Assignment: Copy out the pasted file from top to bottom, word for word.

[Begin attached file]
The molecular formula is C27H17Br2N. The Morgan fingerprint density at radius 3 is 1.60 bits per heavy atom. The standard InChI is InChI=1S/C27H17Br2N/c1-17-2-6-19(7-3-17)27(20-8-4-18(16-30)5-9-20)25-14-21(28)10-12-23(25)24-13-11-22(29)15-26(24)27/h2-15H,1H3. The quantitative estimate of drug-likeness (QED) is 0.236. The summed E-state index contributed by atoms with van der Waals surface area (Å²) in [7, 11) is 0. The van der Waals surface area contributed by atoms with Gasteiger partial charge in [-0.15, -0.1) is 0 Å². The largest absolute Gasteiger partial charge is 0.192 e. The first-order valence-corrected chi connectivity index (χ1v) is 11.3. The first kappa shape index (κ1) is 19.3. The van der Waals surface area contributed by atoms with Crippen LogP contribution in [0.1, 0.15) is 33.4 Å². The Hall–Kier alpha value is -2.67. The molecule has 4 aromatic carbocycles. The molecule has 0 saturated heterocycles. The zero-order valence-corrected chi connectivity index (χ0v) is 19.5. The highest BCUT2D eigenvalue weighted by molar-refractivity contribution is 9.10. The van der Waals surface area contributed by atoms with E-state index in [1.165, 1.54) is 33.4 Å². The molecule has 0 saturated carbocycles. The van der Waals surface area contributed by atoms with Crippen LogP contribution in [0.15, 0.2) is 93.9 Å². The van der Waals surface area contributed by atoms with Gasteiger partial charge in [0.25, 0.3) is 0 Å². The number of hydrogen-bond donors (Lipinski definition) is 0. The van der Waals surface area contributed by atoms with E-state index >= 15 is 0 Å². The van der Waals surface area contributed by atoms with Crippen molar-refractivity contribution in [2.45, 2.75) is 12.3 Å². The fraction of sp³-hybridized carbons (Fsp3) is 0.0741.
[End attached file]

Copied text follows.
The molecular formula is C27H17Br2N. The Morgan fingerprint density at radius 3 is 1.60 bits per heavy atom. The standard InChI is InChI=1S/C27H17Br2N/c1-17-2-6-19(7-3-17)27(20-8-4-18(16-30)5-9-20)25-14-21(28)10-12-23(25)24-13-11-22(29)15-26(24)27/h2-15H,1H3. The quantitative estimate of drug-likeness (QED) is 0.236. The summed E-state index contributed by atoms with van der Waals surface area (Å²) in [7, 11) is 0. The van der Waals surface area contributed by atoms with Gasteiger partial charge in [-0.15, -0.1) is 0 Å². The largest absolute Gasteiger partial charge is 0.192 e. The first-order valence-corrected chi connectivity index (χ1v) is 11.3. The first kappa shape index (κ1) is 19.3. The van der Waals surface area contributed by atoms with Crippen LogP contribution in [0.1, 0.15) is 33.4 Å². The Hall–Kier alpha value is -2.67. The molecule has 4 aromatic carbocycles. The molecule has 0 saturated heterocycles. The zero-order valence-corrected chi connectivity index (χ0v) is 19.5. The highest BCUT2D eigenvalue weighted by molar-refractivity contribution is 9.10. The van der Waals surface area contributed by atoms with E-state index in [1.165, 1.54) is 33.4 Å². The molecule has 0 saturated carbocycles. The van der Waals surface area contributed by atoms with Crippen LogP contribution in [0.15, 0.2) is 93.9 Å². The van der Waals surface area contributed by atoms with Gasteiger partial charge in [0.25, 0.3) is 0 Å². The number of hydrogen-bond donors (Lipinski definition) is 0. The van der Waals surface area contributed by atoms with E-state index >= 15 is 0 Å². The van der Waals surface area contributed by atoms with Crippen molar-refractivity contribution in [2.45, 2.75) is 12.3 Å². The fraction of sp³-hybridized carbons (Fsp3) is 0.0741.